What is it with these craft beer festivals? Like buses, you don’t see one for 40 years and then they all come along in a short spell. First we had IndyManCon, then London had a go (less said the better) and now it was Liverpool’s turn. In case you have been too busy stockpiling Skol to have noticed; the idea of these events is to place the new wave of keg beer on an equal footing with cask beer. Something the traditional CAMRA festival is unable to do. Host it in an unusual place, mix in a bit of music and events-in Liverpool’s case, live brewing-etc and you will have something that marks you out from the, in some eyes, old-fashioned CAMRA hall event. Having been tipped off about this one by the guys from Liverpool Craft Brewery and not needing much of an excuse to go drinking in Liverpool, I set sail for Merseyside.
The inaugural Liverpool Craft Beer Expo was held at the Camp & Furnace on Greenland St which is about a mile from Liverpool Lime St station and is part of the so-called Baltic Triangle area. It was an interesting venue: naturally lit by the glass roof and with plenty of toilets. Admission was by ticket only and both Friday and Saturday sessions were a sell out. Seating in the main hall was in the Germanic way of long wooden tables. Which meant squeezing in and chatting with your neighbours. With a glam blonde on one side and a very friendly young CAMRA couple (Hello John & Claire) facing me, the time passed very pleasantly. Of course, it wasn’t all young hipsters; a few of the CAMRA pros were in there early doors and I spotted Mr Beige and Mr Stockport amongst the familiar faces.
But what of the beer, you may ask? Well the 50 cask beers were all on one bar; complete with cooling jackets and all served on handpull. The 80 keg beers were split over a number of bars. The nature of the venue meant that it was warm-giving the kegged fraternity a natural advantage. However, I found the cask temperature to be fine although perhaps some beers were lacking a little in condition. Certainly there were no complaints with a choice that straddled styles and had some very good offerings. The keg side also had its share of winners, but one grumble I did hear throughout the day was that there were too many beers over 5%. Another, albeit more minor, quibble was the lack of tasting notes. The festival programme was the biggest I’ve seen, but a tasting note, not the one. Still, as I told people, that’s what tasters are for!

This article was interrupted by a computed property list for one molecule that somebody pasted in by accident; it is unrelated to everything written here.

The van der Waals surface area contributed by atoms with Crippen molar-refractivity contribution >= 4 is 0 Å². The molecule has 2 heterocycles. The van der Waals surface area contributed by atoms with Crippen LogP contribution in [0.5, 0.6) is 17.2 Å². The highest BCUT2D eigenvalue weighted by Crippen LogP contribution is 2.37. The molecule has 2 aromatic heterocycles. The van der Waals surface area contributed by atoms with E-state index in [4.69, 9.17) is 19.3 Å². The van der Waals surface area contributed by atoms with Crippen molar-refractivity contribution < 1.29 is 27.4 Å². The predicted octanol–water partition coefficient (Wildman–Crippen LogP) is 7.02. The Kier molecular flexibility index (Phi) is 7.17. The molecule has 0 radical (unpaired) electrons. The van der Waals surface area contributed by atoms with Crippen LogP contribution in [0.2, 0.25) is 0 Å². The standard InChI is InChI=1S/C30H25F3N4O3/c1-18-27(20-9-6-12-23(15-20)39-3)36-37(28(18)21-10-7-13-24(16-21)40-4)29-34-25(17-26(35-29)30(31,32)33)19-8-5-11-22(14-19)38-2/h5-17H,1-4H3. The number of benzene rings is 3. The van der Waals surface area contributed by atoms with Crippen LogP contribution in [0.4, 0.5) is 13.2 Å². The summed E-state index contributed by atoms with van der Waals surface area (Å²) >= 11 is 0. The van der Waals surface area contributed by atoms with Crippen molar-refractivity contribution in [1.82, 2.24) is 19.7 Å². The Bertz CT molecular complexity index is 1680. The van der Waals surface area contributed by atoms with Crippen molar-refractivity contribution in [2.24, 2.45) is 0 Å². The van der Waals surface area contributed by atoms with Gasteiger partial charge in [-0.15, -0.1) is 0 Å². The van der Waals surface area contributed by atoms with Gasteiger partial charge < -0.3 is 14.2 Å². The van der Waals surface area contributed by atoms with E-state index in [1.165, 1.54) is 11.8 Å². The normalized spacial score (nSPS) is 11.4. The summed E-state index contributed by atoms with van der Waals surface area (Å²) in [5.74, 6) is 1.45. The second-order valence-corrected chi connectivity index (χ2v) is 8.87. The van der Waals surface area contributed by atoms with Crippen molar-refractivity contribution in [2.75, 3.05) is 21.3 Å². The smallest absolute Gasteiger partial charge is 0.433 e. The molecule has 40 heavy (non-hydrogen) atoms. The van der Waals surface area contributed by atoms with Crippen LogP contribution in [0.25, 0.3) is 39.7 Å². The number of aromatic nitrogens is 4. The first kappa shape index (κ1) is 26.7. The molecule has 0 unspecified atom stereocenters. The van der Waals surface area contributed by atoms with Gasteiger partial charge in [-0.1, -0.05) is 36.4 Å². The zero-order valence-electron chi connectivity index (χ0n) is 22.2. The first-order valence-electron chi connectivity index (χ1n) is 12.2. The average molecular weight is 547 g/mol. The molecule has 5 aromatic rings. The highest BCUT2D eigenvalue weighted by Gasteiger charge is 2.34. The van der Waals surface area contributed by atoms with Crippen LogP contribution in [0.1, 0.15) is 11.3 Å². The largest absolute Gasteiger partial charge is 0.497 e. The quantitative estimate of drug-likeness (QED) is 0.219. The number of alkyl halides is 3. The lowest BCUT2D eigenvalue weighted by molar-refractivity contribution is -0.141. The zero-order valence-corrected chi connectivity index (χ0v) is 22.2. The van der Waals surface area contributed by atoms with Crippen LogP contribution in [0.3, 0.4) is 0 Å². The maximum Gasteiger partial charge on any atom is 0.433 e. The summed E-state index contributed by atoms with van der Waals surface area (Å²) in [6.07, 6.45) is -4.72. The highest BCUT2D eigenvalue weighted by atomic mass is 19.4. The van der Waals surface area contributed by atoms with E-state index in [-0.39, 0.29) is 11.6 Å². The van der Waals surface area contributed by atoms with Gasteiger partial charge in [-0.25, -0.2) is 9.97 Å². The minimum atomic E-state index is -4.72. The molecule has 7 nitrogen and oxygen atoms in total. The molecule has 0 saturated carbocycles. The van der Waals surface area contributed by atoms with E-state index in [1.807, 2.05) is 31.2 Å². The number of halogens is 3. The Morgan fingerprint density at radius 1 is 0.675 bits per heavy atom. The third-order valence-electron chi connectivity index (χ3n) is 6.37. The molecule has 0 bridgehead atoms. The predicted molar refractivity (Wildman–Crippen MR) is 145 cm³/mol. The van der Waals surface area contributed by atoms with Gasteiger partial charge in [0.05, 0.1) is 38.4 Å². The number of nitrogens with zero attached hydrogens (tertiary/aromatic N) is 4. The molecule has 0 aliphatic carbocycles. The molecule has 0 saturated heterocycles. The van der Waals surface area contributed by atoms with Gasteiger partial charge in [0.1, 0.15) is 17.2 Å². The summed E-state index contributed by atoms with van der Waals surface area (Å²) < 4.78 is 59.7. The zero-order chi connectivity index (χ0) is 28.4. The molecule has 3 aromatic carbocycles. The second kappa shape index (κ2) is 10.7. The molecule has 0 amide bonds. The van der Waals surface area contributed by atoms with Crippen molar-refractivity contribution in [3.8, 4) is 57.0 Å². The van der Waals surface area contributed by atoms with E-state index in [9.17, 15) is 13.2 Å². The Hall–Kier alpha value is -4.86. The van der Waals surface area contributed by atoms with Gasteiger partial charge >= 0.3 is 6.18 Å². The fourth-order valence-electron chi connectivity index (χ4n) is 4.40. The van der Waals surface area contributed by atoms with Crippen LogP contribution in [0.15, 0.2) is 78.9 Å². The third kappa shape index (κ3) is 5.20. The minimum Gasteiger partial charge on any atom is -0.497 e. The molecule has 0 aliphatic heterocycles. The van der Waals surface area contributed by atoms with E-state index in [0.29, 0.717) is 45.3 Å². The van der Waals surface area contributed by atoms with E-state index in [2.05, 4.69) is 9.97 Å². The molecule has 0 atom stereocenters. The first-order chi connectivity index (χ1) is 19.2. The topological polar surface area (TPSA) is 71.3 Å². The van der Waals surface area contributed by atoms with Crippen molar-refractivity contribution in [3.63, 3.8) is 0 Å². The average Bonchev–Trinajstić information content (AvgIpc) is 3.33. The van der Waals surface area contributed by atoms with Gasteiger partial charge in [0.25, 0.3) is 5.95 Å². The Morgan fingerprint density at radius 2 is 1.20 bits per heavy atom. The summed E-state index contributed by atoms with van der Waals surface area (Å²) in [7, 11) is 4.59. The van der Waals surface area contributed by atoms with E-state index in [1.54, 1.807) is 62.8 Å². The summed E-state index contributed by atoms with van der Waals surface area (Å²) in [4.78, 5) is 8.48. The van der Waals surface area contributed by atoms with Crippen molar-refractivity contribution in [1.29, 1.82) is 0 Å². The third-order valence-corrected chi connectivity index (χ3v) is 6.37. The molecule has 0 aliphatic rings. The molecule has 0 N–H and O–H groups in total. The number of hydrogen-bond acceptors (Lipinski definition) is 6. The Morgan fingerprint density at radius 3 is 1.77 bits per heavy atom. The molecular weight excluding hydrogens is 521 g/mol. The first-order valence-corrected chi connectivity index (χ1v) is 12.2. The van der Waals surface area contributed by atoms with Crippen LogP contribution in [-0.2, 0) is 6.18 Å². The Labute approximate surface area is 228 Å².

Winners and Losers
Oakham’s Eugene’s Lair was the pick of the cask with its ultra-refreshing tropical hop punch. Mallinsons and Harbour also put in more than excellent efforts. Keg wise, there was NZ Sessions from Blackjack and some very good Kernel and Partizan, but the winner was Five Points No 4 Pale Ale which was a perfectly balanced example of the style and very moreish. Weird beer award goes to the spiced ginger offering that was Hand Drawn Monkey Tandori IPA. I only had one truly bad beer and that was Brupond Tip Top Hop which somehow managed to mix diacetyl with gravy stock flavours.
What else? Well there was cider and whisky to be had, but who has time for that on an afternoon
pissup tasting session? Payment was made via a £10 card token system
and the glasses enabled you to have either a third or half measure. My only
real complaint-and I wasn’t the only one, it has to be said-was the very loud music which seemed
to consist of no discernible tune but an over enthusiastic drummer. Unnecessary and unwarranted in such an environ.